Here’s an interesting development in the general field of discount brokers, ETF makers and robo advisers.
Last November, Questrade Wealth Management Inc. (QWM, a subsidiary off discount brokerage Questrade Financial Group Inc.) launched an “online wealth management” service called Portfolio IQ that bears a strong resemblance to so-called “robo” advisers.
A fact sheet bearing the slogan “Wealth management isn’t just for the wealthy anymore” described Portfolio IQ as “an online wealth management service” delivering professionally and actively managed portfolios at an ultra-low cost. It promised customized portfolios for those with as little as $2,000.
The second shoe dropped on Monday this week, when Toronto-based QWM announced the launch of six new exchange-traded funds on the TSX. Four of the new Questrade Smart ETFs are equal-weighted sector ETFs covering US technology, health care, consumer discretionary and industrials and two are more broadly based US midcap funds. All six are based on Russell indexes. The tickers are, respectively, QRT (T for Tech), QRH (H for Health), QRD (D for Discretionary), QRI (I for Industrials), QMV (mid-sized Value) and QMG (mid-sized Growth).
Questrade Smart ETFs are not part of Portfolio IQ
However, a Questrade spokesperson says these new ETFs are “not part of Portfolio IQ.” Just as well, since it might be hard for Portfolio IQ to live up to its promise of an “ultra-low” cost if it did include its own inhouse ETFs. Management fees for the four sector ETFs are 0.70%, and for the mid-sized ETFs 0.75%. Once full Management Expense Ratios (MERs) are available a year from now, these will likely be a tad more.
The management fees on Portfolio IQ itself range from 0.29% to 0.7%, depending on risk profile and the amount invested. Full details on pricing is here. Assuming Portfolio IQ uses ETFs from other manufacturers (see Q&A below) you’d have to add the underlying MERs from the ETFs to come up with the all-in fee payable by consumers.
“More than” passively track indexes
In Monday’s press release, Questrade Financial Group executive managing director John Youn said “investors want ETFs that do more than passively track an index.” He also highlighted the equal-weighting strategy that avoids “the concentration that can occur in market-cap weighted indexes.”
The Questrade Smart ETFs are available through brokers, investment advisers and through Questrade itself. It said the announcement “completes the initial public offering of units pursuant to a prospectus dated February 10, 2015.” The company ran ads in Tuesday’s Financial Post and (presumably) other daily papers.
Questrade Financial Group (“QFG”) is an independent discount brokerage and says it has been among Canada’s best managed companies since 2011. The release says Questrade Wealth Management (“QWM”) “manages and administers Questrade ETFs and provides professional investment management services through Portfolio IQ.” It describes QWM as an investment manager and portfolio manager.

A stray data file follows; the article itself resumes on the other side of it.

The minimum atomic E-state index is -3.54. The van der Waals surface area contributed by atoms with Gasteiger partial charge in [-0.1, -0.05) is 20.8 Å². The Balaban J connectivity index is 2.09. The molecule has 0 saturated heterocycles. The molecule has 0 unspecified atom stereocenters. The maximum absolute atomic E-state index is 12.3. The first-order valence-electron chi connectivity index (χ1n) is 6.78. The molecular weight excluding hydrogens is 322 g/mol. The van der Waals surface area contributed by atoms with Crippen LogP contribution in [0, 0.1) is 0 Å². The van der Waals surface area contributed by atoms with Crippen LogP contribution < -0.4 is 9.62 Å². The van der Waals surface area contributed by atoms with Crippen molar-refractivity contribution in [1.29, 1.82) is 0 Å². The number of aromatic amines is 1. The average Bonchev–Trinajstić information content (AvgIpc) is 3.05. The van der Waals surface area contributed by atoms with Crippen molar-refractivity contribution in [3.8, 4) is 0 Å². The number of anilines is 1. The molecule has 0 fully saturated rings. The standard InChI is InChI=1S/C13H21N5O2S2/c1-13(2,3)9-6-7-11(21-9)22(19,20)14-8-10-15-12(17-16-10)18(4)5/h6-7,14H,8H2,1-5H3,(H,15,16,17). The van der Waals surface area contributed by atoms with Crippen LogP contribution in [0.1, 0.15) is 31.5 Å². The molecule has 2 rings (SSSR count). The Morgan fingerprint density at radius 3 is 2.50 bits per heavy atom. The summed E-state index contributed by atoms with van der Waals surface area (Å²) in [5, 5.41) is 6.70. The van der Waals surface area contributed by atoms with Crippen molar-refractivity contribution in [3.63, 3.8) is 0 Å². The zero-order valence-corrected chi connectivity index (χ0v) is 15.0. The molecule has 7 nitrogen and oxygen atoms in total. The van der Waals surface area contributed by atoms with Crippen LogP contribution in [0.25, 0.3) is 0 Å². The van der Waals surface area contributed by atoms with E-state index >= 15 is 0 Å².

It seems clear that these new ETFs will be front and centre within Questrade’s own discount brokerage operation and there surely must be some temptation to include Smart ETFs in Portfolio IQ at some point. Whether the ETFs get prominent (or any) shelf space with its bank-owned discount brokerage competitors or ends up in the product mix of other robo firms remains to be seen.
When I posed these questions to the company, I was given these answers:
JC: Are other discount brokerages likely to offer the Questrade ETFs?
Questrade: “Of course! Just as we don’t block our clients from purchasing ETFs from other providers, other brokerages are offering our ETFs.”
JC: Will you give your own products prominent support within your own brokerage operation?
Questrade: “Our brokerage operation will not give preference to Questrade Smart ETFs in dealings with our brokerage clients.”
JC: Are the new ETFs part of Portfolio IQ?
Questrade: “The new ETFs are not part of Portfolio IQ.” (Company’s emphasis.)
JC: In private email communications you have described Portfolio IQ as a robo adviser but your press releases don’t use the term. Why not?
Questrade: “We prefer the term online wealth management, but I’ve noticed there is a tendency to call it “robo adviser”—just as online brokerages were once called discount brokerages. For Portfolio IQ, robo adviser isn’t accurate. We have the benefits of a service that is 100% online as well as professional money managers who are actively managing the portfolios and available to discuss the portfolios with the clients.”
JC: Which ETF families does Portfolio IQ use? (Vanguard, BlackRock etc.) or do they use index funds or individual securities? And second, why not use your own new family of ETFs?
Questrade: “We don’t use a family of ETFs for Portfolio IQ. We have no affiliations or restrictions that would prevent our sub-adviser (One Capital) and Portfolio Manager (Jason Casey) from selecting the best ETFs for each portfolio. As for not currently using our new family of ETFs, if the Portfolio IQ sub-adviser and Portfolio Manager determine that a Questrade Smart ETF is a suitable addition to the portfolio, then they would consider adding it.”